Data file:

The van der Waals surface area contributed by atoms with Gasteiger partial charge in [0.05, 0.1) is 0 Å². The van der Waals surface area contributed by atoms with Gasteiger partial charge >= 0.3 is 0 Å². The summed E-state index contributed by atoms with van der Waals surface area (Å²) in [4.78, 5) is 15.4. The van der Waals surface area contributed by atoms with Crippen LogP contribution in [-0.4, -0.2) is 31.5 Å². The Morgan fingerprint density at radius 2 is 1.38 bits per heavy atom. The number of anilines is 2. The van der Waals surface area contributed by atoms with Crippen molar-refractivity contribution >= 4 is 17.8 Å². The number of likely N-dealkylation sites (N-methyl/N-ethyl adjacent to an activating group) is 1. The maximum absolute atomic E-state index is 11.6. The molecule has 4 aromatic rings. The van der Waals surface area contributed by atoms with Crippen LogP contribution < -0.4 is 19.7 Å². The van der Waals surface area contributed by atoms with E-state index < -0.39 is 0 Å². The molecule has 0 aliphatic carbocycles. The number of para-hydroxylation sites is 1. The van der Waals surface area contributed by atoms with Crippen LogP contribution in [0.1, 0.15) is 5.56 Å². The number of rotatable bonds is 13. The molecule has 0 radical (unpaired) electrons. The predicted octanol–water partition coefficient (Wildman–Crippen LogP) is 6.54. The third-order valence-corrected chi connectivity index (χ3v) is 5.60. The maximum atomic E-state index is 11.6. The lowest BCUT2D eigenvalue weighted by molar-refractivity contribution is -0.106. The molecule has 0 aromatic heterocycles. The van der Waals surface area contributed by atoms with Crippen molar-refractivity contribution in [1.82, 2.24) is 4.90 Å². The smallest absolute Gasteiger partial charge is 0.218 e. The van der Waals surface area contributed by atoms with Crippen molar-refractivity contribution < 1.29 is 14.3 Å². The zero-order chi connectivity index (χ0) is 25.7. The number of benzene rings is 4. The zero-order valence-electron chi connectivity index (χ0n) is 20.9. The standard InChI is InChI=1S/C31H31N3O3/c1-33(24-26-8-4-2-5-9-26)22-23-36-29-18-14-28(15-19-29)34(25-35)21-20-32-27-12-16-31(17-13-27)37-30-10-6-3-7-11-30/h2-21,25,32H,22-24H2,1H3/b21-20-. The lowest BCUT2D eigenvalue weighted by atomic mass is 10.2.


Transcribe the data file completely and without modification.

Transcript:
The van der Waals surface area contributed by atoms with Gasteiger partial charge in [0.05, 0.1) is 0 Å². The van der Waals surface area contributed by atoms with Gasteiger partial charge >= 0.3 is 0 Å². The summed E-state index contributed by atoms with van der Waals surface area (Å²) in [4.78, 5) is 15.4. The van der Waals surface area contributed by atoms with Crippen LogP contribution in [-0.4, -0.2) is 31.5 Å². The Morgan fingerprint density at radius 2 is 1.38 bits per heavy atom. The number of anilines is 2. The van der Waals surface area contributed by atoms with Crippen molar-refractivity contribution >= 4 is 17.8 Å². The number of likely N-dealkylation sites (N-methyl/N-ethyl adjacent to an activating group) is 1. The maximum absolute atomic E-state index is 11.6. The molecule has 4 aromatic rings. The van der Waals surface area contributed by atoms with Crippen LogP contribution < -0.4 is 19.7 Å². The van der Waals surface area contributed by atoms with E-state index < -0.39 is 0 Å². The molecule has 0 aliphatic carbocycles. The number of para-hydroxylation sites is 1. The van der Waals surface area contributed by atoms with Crippen LogP contribution in [0.1, 0.15) is 5.56 Å². The number of rotatable bonds is 13. The molecule has 0 radical (unpaired) electrons. The predicted octanol–water partition coefficient (Wildman–Crippen LogP) is 6.54. The third-order valence-corrected chi connectivity index (χ3v) is 5.60. The maximum atomic E-state index is 11.6. The lowest BCUT2D eigenvalue weighted by molar-refractivity contribution is -0.106. The molecule has 0 aromatic heterocycles. The van der Waals surface area contributed by atoms with Crippen molar-refractivity contribution in [1.82, 2.24) is 4.90 Å². The smallest absolute Gasteiger partial charge is 0.218 e. The van der Waals surface area contributed by atoms with Crippen molar-refractivity contribution < 1.29 is 14.3 Å². The zero-order chi connectivity index (χ0) is 25.7. The number of benzene rings is 4. The zero-order valence-electron chi connectivity index (χ0n) is 20.9. The standard InChI is InChI=1S/C31H31N3O3/c1-33(24-26-8-4-2-5-9-26)22-23-36-29-18-14-28(15-19-29)34(25-35)21-20-32-27-12-16-31(17-13-27)37-30-10-6-3-7-11-30/h2-21,25,32H,22-24H2,1H3/b21-20-. The lowest BCUT2D eigenvalue weighted by atomic mass is 10.2.